Just published on e-Preservation Science: A. Cosentino, S. Stout “Photoshop and Multispectral Imaging for Art Documentation” e-PS, 2014, 11, 91-98.
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I want to show my appreciation for the e-Preservation Science journal. It is one of the few open access journals related to the conservation field. They have a REAL IMPACT on conservation practices since they can reach the majority of professionals who do not have access to academic journals. I need also to thank Samantha Stout from University of California San Diego (CISA3), who provided the XRF analysis used in this paper.
Pigments Checker is for photographers, conservators and scientists interested in technical documentation of paintingss. It has 54 swatches of historical pigments designed for infrared photography, ultraviolet photography and other technical photographic methods for art examination. Check it out!
Pigments Checker is a collection of 54 swatches of historical pigments that have been applied using gum arabic as a binder on a cellulose and cotton watercolor paper, acids and lignin free. This paper is not treated with optical brighteners, it’s slightly UV fluorescent, and it reflects IR. Two cross-hair lines, 0,2 mm (vertical) and 0.4 mm (horizontal) are printed on each swatch of paper before the application of paint, in order to have a means to evaluate the pigments’ transparency in the IR and IRR imaging. Among all the pigments and their varieties ever used in art these pigments collection select the most used ones from antiquity to early 1950’.
This paper was written to provide a step by step guide to the use of some features of Adobe® Photoshop® that are useful for some task in art documentation, specifically, Photoshop’s segmenting and blending tools. These tools produce results comparable with those of much more expensive and difficult to use scientific software with the relevant advantages that come from using mainstream software with a large professional user base. This effort matches the current interest in the conservation sector to pursue low-cost methods and commercial equipment. Specifically this paper presents the semiautomatic identification and quantification of retouches and losses by editing and analyzing the ultraviolet fluorescence images.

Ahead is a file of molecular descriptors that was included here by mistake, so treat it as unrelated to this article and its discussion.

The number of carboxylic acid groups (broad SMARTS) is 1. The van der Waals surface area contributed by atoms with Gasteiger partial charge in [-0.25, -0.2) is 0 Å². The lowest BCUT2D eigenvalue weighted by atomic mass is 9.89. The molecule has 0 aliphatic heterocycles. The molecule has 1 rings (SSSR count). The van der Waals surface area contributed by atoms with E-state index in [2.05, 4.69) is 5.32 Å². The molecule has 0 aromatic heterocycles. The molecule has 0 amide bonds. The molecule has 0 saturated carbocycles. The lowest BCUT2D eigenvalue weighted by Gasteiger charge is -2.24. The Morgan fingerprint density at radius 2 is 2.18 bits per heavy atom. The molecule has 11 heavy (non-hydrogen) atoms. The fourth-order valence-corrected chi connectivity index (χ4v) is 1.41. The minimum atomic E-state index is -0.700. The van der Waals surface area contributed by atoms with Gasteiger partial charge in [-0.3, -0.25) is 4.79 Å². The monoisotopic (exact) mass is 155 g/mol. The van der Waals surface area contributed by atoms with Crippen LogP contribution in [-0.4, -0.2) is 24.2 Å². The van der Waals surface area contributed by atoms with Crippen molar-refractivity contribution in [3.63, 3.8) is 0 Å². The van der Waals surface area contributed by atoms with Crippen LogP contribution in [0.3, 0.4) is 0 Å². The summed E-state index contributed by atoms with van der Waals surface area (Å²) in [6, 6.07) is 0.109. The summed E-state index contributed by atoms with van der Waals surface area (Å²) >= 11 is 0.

It is often necessary to select areas of interest, sometimes simply to highlight them in condition reports. It results also useful the possibility to measure those areas, such as to estimate the time needed for a cleaning intervention, or to know the percentage of the original work surviving. The process of partitioning a digital image is called segmentation. This task can be accomplished manually or it can be automatized with Photoshop tools. The selections can be saved and recalled for a number of helpful applications in art conservation and documentation. The UVF image makes the retouched areas visible. They do not emit any fluorescence under UV light and appear as characteristic black spots surrounded by the original paint, which is strongly fluorescent.
Mapping cadmium pigments
The paper also illustrates the application of luminosity blending mode for the color-aided visualization of cadmium pigments in the infrared fluorescence images, the enhancement of infrared images and the preliminary examination of technical photos to guide the planning of further analytical measures.
Underdrawing in Luminosity mode
Mixing VIS and IRR (Infrared Reflectography) allows to better understand the underdrawing in relation to the actual painted figures, and to compare a painting with the under paints, highlighting changes between the original composition and the final version.